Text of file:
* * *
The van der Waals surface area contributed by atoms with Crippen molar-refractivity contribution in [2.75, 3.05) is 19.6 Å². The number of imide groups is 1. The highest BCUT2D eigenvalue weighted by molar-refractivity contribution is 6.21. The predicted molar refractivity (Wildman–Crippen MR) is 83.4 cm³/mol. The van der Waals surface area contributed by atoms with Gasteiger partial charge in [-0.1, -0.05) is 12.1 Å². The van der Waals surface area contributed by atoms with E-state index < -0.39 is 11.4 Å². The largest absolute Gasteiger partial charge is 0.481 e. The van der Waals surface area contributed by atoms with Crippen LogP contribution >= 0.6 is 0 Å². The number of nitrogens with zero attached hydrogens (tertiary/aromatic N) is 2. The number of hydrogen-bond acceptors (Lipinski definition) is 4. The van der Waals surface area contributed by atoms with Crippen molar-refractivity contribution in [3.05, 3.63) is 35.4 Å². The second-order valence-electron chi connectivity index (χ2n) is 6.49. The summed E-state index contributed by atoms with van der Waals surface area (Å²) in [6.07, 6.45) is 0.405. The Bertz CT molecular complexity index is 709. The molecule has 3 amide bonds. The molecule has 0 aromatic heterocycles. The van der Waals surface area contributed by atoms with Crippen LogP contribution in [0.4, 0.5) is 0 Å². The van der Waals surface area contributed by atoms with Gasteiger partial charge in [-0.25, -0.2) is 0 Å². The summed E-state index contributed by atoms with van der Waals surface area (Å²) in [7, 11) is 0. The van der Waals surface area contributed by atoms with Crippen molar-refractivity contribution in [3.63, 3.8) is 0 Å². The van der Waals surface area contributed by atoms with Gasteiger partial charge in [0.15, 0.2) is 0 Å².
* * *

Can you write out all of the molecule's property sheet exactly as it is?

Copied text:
The van der Waals surface area contributed by atoms with Crippen molar-refractivity contribution in [2.75, 3.05) is 19.6 Å². The number of imide groups is 1. The highest BCUT2D eigenvalue weighted by molar-refractivity contribution is 6.21. The predicted molar refractivity (Wildman–Crippen MR) is 83.4 cm³/mol. The van der Waals surface area contributed by atoms with Gasteiger partial charge in [-0.1, -0.05) is 12.1 Å². The van der Waals surface area contributed by atoms with E-state index < -0.39 is 11.4 Å². The largest absolute Gasteiger partial charge is 0.481 e. The van der Waals surface area contributed by atoms with Crippen LogP contribution >= 0.6 is 0 Å². The number of nitrogens with zero attached hydrogens (tertiary/aromatic N) is 2. The number of hydrogen-bond acceptors (Lipinski definition) is 4. The van der Waals surface area contributed by atoms with Crippen molar-refractivity contribution in [3.05, 3.63) is 35.4 Å². The second-order valence-electron chi connectivity index (χ2n) is 6.49. The summed E-state index contributed by atoms with van der Waals surface area (Å²) in [6.07, 6.45) is 0.405. The Bertz CT molecular complexity index is 709. The molecule has 3 amide bonds. The molecule has 0 aromatic heterocycles. The van der Waals surface area contributed by atoms with Crippen LogP contribution in [0.4, 0.5) is 0 Å². The van der Waals surface area contributed by atoms with Gasteiger partial charge in [-0.25, -0.2) is 0 Å². The summed E-state index contributed by atoms with van der Waals surface area (Å²) in [7, 11) is 0. The van der Waals surface area contributed by atoms with Crippen molar-refractivity contribution in [3.63, 3.8) is 0 Å². The van der Waals surface area contributed by atoms with Gasteiger partial charge in [0.15, 0.2) is 0 Å².